Spotlight On Elderlaw
Under a law passed in New York State in 2005, the parents of minor children can now permit another person or persons to assume specific responsibilities for their children. This limited parental "power of attorney" legalizes the common practice of parents writing short notes of permission for another to act on the parent's behalf where children are concerned. The law provides direction as to how to designate a representative, who can be named as a representative and for how long a period of time.
How to designate a representative:
There is no requirement for a formal document. The parent can simply execute a note containing certain information.
If the parent wants the designated representative to be able to act for thirty days or less, the note must include the parent's name, the designated person's name, the child's or children's name(s), and the parent's signature and date of signing.
If the parent wants a representative to continue to be in place for up to six months, in addition to the information detailed above, the note must contain the address and telephone number of the parent; the address and telephone number of the designee; the date of birth of each child; the date of commencement or event that causes the designation to be active; written consent of the representative; a statement that there is no court order in effect which would prevent the parent from designating an agent. The signatures of the parent and the designee must be notarized.
If any of these requirements are not met, the writing can still be used for thirty days if those requirements are satisfied.
Who can be designated?:
Any adult person can be named as a representative, or designee, even if the person is not a relative. What parental duties is the representative allowed?:
The representative named in a writing as detailed above is known as a "person in parental relation," and can perform many of the duties of parents, including enrolling a child in school, and responsibility for most schooling activities.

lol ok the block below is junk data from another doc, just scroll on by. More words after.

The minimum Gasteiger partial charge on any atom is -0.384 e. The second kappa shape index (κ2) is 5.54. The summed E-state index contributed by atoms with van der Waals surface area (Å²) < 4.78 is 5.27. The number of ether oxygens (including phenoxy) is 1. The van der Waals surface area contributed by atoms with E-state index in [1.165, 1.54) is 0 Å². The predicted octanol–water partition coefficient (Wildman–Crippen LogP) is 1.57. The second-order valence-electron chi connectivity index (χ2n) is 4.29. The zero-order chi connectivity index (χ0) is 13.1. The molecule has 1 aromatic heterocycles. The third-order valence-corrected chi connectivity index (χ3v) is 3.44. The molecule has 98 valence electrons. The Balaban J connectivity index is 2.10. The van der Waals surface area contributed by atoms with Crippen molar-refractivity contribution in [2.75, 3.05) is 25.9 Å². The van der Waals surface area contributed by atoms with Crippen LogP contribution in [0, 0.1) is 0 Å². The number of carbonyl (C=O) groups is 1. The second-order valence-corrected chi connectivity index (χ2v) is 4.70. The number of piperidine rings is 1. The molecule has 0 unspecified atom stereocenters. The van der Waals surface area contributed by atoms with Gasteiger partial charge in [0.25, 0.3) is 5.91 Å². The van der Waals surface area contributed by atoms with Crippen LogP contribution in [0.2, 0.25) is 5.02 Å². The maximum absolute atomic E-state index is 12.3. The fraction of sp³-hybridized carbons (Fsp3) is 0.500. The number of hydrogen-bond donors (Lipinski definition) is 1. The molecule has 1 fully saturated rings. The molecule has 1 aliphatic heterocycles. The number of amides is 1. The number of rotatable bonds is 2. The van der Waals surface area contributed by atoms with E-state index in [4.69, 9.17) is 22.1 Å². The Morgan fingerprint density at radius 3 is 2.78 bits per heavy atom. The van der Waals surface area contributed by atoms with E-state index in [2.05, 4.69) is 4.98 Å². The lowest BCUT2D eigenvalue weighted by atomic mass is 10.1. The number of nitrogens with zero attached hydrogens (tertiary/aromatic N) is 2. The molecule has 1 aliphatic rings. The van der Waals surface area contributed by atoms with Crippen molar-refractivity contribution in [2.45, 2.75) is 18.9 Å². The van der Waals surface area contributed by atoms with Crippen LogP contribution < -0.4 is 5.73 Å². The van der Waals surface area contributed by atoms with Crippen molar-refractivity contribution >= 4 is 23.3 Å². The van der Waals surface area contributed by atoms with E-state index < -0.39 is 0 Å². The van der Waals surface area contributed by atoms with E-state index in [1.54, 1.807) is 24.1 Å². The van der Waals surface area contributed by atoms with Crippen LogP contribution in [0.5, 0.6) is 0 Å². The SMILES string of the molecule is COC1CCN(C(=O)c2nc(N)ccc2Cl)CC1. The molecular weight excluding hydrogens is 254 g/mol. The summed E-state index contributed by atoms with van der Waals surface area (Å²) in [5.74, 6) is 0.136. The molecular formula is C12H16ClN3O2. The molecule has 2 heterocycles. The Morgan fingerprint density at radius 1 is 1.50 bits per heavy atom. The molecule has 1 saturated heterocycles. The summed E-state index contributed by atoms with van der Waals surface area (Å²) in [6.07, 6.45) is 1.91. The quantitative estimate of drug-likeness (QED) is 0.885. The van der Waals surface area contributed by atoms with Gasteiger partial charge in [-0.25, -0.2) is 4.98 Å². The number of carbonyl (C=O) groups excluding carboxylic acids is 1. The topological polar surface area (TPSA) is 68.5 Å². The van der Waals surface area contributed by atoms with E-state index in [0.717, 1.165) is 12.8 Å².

The designated representative can also consent to or refuse routine medical care, immunizations, dental work, and mental health therapy. Certain medical procedures known as major medical procedures cannot be consented to by a designee, and will continue to require consent or refusal by a parent or legal guardian.
The law limits designation of another person to a maximum of six months. The same designee can, however, be named in a subsequent writing, and there is nothing in the law to prevent a renewal immediately upon the expiration of the six months for the initial writing.
If the parent becomes incapacitated, the designation ceases to be in effect. Additionally, if there is a court order designating both parents as joint custodians, both parents must sign the designation.
Either parent can revoke the designation orally or in writing at any time, by notifying the designated representative, the school, or the medical provider.
The attorneys can be reached at 718- 945-7777.